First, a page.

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Green Bay Press-Gazette

Monday, April 13, 2009

The usual from "The Unusuals?"

Having been burned by another quirky ABC cop show, "Life on Mars," I was somewhat hesitant to give an hour to "The Unusuals" premiere last Wednesday.

So I did what any half-assed TV viewer with a DVR would do. I recorded it and waited until absolutely nothing else was on this weekend before investing that all-too important 60 minutes.

Channel Surfing loyalists will remember that after the "Mars" pilot, I wrote about the show potentially being something special or truly dreadful. Well, it went straight into the latter camp after only four of five episodes -- and then ultimately killed any remaining goodwill by offering up that colossal turd of a finale.

Viewers of "The Unusuals" shouldn't anticipate such an easy love-hate proposition from the show, at least for now.

First off, "The Unusuals" -- and the promotion blitz leading to Wednesday's premiere -- proved a bit misleading. Other than a dispatcher offering up kooky calls -- "be on the lookout for a man in a hot dog costume ... who may or may not be wielding a samurai sword" -- there really wasn't too much that was out-of-bounds during the first episode. Each main cop character has a quirk or two, but nothing that would scream that New York's 2nd precinct is staffed by a bunch of X-Men-like mutants.

Amber Tamblyn ("Joan of Arcadia") plays Casey Shreager, a Harvard rich girl turned rookie detective who is moved off the vice beat after a cop named Kowalski is killed. Kowalski's former partner, Jason Walsh (Jeremy Renner), is a former New York Yankees first baseman who also owns a crappy diner. Other memorable faces in the precinct include Det. Eric Dalahov (Adam Goldberg of "Saving Private Ryan"), who has a brain tumor he refuses to acknowledge, Det. Leo Banks (Harold Perrineau of "Lost"), who always wears a Kevlar vest because he believes his age is cursed due to family history, and Det. Eddie Alvarez (Kai Lennox), an incompetent press whore who constantly refers to himself in the third person ala "Seinfeld's" Jimmy.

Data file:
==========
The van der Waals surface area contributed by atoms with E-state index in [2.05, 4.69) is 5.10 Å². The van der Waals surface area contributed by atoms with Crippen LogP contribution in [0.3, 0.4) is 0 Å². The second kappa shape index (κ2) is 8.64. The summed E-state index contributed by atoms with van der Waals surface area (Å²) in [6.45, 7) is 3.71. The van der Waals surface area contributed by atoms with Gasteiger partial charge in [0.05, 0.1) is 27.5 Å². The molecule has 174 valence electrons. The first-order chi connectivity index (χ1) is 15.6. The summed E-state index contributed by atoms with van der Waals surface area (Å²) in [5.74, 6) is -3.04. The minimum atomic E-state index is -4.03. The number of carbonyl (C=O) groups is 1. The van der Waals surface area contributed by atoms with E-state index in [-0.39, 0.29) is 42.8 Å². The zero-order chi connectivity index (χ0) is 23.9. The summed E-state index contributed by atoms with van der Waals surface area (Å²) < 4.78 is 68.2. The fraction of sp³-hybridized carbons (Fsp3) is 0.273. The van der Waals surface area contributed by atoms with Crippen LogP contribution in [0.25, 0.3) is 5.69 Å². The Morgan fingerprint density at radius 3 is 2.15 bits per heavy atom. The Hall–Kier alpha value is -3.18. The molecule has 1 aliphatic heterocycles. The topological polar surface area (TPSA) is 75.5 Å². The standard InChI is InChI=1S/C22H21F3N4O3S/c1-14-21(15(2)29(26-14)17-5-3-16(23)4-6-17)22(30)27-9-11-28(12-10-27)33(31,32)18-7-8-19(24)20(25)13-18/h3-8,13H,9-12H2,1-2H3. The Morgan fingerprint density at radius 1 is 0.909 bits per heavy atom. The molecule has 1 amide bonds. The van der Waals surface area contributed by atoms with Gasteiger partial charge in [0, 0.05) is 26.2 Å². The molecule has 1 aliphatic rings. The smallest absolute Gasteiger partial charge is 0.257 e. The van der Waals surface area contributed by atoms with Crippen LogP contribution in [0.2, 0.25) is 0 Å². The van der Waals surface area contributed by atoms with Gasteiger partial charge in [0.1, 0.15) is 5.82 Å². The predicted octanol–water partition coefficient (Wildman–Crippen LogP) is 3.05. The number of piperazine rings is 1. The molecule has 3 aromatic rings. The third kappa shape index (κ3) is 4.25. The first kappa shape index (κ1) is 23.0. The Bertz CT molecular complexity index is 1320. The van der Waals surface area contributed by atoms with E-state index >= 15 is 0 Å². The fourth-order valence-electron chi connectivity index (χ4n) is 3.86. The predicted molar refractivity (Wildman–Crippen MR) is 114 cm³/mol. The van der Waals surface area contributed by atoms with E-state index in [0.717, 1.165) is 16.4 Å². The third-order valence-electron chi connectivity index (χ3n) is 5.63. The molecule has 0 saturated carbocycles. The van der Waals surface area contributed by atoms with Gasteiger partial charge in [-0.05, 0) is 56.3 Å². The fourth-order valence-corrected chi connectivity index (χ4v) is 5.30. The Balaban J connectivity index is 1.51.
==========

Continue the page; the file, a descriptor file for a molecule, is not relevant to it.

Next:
Kind of unusual, sure. But the guiding plot of the show so far -- tracking down Kowalski's killer while discovering that there are corrupt cops in the shop -- hardly seems unconventional. Secrets, however, are a big deal -- Tamblyn's pampered past, Goldberg's tumor/supposed death wish and Perrineau's paralyzing fear. It would appear that those skeletons will stretch beyond the usual flawed-cop-as-alcoholic-and-womanizer archetype perfected and dissected by other police dramas. But in case it doesn't, Renner's character made sure to point that out in a soliloquy about broken-down cops acting as the people's garbage men.

At least during the first episode, I found the show to be more humorous than dramatic. Goldberg's role has a lot of dark potential, and it's good to see Perrineau sinking his teeth into someone who's doing more than just pining for his lost son ("WAAAAAAAAAAAALT!") Both also have a bickering old couple rapport that's highly entertaining. Tamblyn doesn't really bust out in the pilot, but a well-to-do girl trying to break into the boys club definitely has some pull. She plays a still-sexy plain Jane nicely.

As for cons: the cop corruption angle is pretty blah. I'd rather watch an "unusual" cop show that had a "Pushing Daisies"-like charm by way of introducing crazy criminals like evil candy shop owners and creepy olfactory experts. There's a reason "Pushing Daisies" got canned, I suppose. "The Unusuals" also stole a "Wire" bit (which was a "Homicide" bit) by using a copy machine as a makeshift lie detector. Then again, Dukie from "The Wire" makes a cameo in the "Unusuals" pilot, so no points lost.

Overall, "The Unusuals" showed enough in one episode to earn another viewing. It'll probably be a days-later DVR one though, as the post-"Lost" spot on ABC's schedule has been a kiss of death, so I refuse to get emotionally invested. Instead, I'll limit the time commitment and proceed with caution -- which is what you should probably do if you see a guy in a hot dog costume wielding a samurai sword.

-- Thomas Rozwadowski,



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